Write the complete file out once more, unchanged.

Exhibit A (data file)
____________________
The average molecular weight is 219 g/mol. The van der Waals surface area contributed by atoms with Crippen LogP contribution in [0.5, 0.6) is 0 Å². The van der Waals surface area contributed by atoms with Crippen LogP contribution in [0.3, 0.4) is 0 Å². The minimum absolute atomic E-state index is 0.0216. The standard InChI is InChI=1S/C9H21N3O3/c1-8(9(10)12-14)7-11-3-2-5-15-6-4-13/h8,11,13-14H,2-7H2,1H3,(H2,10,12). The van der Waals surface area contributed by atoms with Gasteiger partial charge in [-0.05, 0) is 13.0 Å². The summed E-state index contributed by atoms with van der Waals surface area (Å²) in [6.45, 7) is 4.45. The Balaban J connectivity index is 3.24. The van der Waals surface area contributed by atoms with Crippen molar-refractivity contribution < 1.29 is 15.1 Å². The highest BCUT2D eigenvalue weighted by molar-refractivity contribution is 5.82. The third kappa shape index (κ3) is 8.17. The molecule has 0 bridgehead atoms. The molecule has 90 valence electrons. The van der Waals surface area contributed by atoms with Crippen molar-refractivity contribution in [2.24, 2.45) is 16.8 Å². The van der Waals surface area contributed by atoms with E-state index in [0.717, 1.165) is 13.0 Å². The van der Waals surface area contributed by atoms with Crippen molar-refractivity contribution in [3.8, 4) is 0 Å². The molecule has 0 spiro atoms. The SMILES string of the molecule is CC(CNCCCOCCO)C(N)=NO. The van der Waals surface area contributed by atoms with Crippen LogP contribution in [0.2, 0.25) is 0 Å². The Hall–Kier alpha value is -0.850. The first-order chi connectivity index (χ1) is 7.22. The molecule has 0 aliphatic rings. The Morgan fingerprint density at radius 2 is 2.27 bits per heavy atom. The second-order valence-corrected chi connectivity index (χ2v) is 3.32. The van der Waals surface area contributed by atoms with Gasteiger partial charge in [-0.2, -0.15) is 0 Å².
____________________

The average molecular weight is 219 g/mol. The van der Waals surface area contributed by atoms with Crippen LogP contribution in [0.5, 0.6) is 0 Å². The van der Waals surface area contributed by atoms with Crippen LogP contribution in [0.3, 0.4) is 0 Å². The minimum absolute atomic E-state index is 0.0216. The standard InChI is InChI=1S/C9H21N3O3/c1-8(9(10)12-14)7-11-3-2-5-15-6-4-13/h8,11,13-14H,2-7H2,1H3,(H2,10,12). The van der Waals surface area contributed by atoms with Gasteiger partial charge in [-0.05, 0) is 13.0 Å². The summed E-state index contributed by atoms with van der Waals surface area (Å²) in [6.45, 7) is 4.45. The Balaban J connectivity index is 3.24. The van der Waals surface area contributed by atoms with Crippen molar-refractivity contribution < 1.29 is 15.1 Å². The highest BCUT2D eigenvalue weighted by molar-refractivity contribution is 5.82. The third kappa shape index (κ3) is 8.17. The molecule has 0 bridgehead atoms. The molecule has 90 valence electrons. The van der Waals surface area contributed by atoms with Crippen molar-refractivity contribution in [2.24, 2.45) is 16.8 Å². The van der Waals surface area contributed by atoms with E-state index in [0.717, 1.165) is 13.0 Å². The van der Waals surface area contributed by atoms with Crippen molar-refractivity contribution in [3.8, 4) is 0 Å². The molecule has 0 spiro atoms. The SMILES string of the molecule is CC(CNCCCOCCO)C(N)=NO. The van der Waals surface area contributed by atoms with Crippen LogP contribution in [0.2, 0.25) is 0 Å². The Hall–Kier alpha value is -0.850. The first-order chi connectivity index (χ1) is 7.22. The molecule has 0 aliphatic rings. The Morgan fingerprint density at radius 2 is 2.27 bits per heavy atom. The second-order valence-corrected chi connectivity index (χ2v) is 3.32. The van der Waals surface area contributed by atoms with Gasteiger partial charge in [-0.2, -0.15) is 0 Å².